Heat in the home

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My central heating is set for what range?

I don't have central heating
8
13%
below 18
22
35%
18-20
24
39%
21-22
3
5%
23-25
2
3%
25-plus
3
5%
 
Total votes: 62

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853
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Joined: 23 Sep 2022, 6:01pm

Re: Heat in the home

Post by 853 »

al_yrpal wrote: 22 May 2024, 4:47pm You are going to have really big radiators if 40 degrees is all the heat pump can manage. The flow temperature on my system is kept at about 60 degrees. Sure the heat pump will work but you will need to run it day and night and fit appropriately sized radiators in a well insulated building.
We've been here before, way upthread. A heat pump doesn't need to be installed only in a well insulated building. If a gas/oil boiler works, so will a heat pump
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Paulatic
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Re: Heat in the home

Post by Paulatic »

al_yrpal wrote: 22 May 2024, 4:47pm You are going to have really big radiators if 40 degrees is all the heat pump can manage. The flow temperature on my system is kept at about 60 degrees. Sure the heat pump will work but you will need to run it day and night and fit appropriately sized radiators in a well insulated building. And that is something that will probably put many potential heat pump users off. There are massive government incentives to install heat pumps in Norway which has oodles of low cost electricity and where most buildings are highly insulated due to the challenging climate.

In a time of ramped up energy prices due to Putins war its no surprise that the idea of heat pump installations in existing buildings isnt very popular.

Al
Hoping you don’t have a condensing boiler and running it at 60C flow temperature. You’re not getting the best from it.
I’ve an ASHP (15 years) and a few years ago I must have read something and began turning it off overnight. It was bad advice. Benefit is I’ve now hard evidence it’s cheaper to leave it running 24hrs and I’m sure the fabric of the house is happier too.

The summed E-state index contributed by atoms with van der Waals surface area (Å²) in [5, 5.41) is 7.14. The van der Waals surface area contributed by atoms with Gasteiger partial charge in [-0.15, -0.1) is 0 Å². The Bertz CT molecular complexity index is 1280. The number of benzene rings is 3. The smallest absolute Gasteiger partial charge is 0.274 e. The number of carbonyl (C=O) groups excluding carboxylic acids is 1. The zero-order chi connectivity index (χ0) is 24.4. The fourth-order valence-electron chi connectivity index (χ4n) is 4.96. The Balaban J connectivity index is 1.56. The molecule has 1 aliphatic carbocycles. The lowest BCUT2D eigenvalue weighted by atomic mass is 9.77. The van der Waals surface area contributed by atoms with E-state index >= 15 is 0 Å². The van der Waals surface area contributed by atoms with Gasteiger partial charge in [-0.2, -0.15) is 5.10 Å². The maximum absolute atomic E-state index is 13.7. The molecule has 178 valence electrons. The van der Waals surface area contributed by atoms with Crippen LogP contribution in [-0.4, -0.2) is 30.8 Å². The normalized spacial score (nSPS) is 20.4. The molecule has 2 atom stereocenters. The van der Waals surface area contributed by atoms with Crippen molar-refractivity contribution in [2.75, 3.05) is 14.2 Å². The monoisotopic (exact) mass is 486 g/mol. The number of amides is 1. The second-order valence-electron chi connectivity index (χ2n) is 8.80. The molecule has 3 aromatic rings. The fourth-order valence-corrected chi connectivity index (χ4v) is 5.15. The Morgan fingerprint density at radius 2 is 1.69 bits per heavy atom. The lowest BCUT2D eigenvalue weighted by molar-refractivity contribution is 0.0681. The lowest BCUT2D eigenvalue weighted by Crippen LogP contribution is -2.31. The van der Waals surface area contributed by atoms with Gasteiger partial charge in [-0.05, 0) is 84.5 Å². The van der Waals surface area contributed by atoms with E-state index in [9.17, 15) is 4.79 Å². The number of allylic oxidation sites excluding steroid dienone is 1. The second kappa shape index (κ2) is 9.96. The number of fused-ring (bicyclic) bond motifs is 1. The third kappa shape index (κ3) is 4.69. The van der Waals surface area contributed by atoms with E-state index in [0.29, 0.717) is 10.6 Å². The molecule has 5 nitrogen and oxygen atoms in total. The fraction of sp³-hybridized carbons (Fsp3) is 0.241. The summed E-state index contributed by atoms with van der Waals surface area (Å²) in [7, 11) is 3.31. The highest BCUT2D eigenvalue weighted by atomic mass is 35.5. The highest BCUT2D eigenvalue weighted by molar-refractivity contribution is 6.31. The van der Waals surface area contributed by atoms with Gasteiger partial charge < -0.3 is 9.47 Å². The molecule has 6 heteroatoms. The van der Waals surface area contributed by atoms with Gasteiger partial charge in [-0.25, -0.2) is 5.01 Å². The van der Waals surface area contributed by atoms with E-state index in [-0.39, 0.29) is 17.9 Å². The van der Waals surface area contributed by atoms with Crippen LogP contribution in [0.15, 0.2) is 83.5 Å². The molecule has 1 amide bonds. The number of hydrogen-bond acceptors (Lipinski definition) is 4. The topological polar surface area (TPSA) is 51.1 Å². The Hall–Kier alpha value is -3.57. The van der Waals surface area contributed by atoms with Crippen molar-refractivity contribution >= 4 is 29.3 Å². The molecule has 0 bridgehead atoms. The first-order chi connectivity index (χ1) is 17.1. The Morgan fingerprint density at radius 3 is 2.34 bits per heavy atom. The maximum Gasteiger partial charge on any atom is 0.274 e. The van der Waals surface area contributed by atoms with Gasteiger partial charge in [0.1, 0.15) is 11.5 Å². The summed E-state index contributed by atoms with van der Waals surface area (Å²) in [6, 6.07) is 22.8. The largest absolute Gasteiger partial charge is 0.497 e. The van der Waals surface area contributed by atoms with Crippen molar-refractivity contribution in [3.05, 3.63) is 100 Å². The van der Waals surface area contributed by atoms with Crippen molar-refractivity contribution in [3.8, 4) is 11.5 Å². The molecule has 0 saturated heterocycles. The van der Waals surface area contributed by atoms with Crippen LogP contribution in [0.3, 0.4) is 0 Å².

I think what might put people off installing a HP are tales from people who try to use them the same way as their old boiler. A low flow temperature giving a good SCOP can keep you cosy. Constantly running it only has to match the heat loss from your home.
I’m an A2A man and no need to worry about radiator size or placement. If I lived in Ireland I could get 3,500 eu for an A2A installation but here nothing.
Poland has the biggest sales in the EU 2022 and Norwegian's receive a mere 1.000eu a sixth of what’s offered here in the U.K. The problem I see here is too many cowboy outfits badly installing unsuitable systems while cashing in from government money.

Residential heat pump subsidies across ... ss-europe/
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Cugel
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Joined: 13 Nov 2017, 11:14am

Re: Heat in the home

Post by Cugel »

al_yrpal wrote: 22 May 2024, 4:47pm You are going to have really big radiators if 40 degrees is all the heat pump can manage. The flow temperature on my system is kept at about 60 degrees. Sure the heat pump will work but you will need to run it day and night and fit appropriately sized radiators in a well insulated building. And that is something that will probably put many potential heat pump users off. There are massive government incentives to install heat pumps in Norway which has oodles of low cost electricity and where most buildings are highly insulated due to the challenging climate.

In a time of ramped up energy prices due to Putins war its no surprise that the idea of heat pump installations in existing buildings isnt very popular.

Al
Did engineers in your day not larn thermodymanicals then? You seem very confused about the heat pump.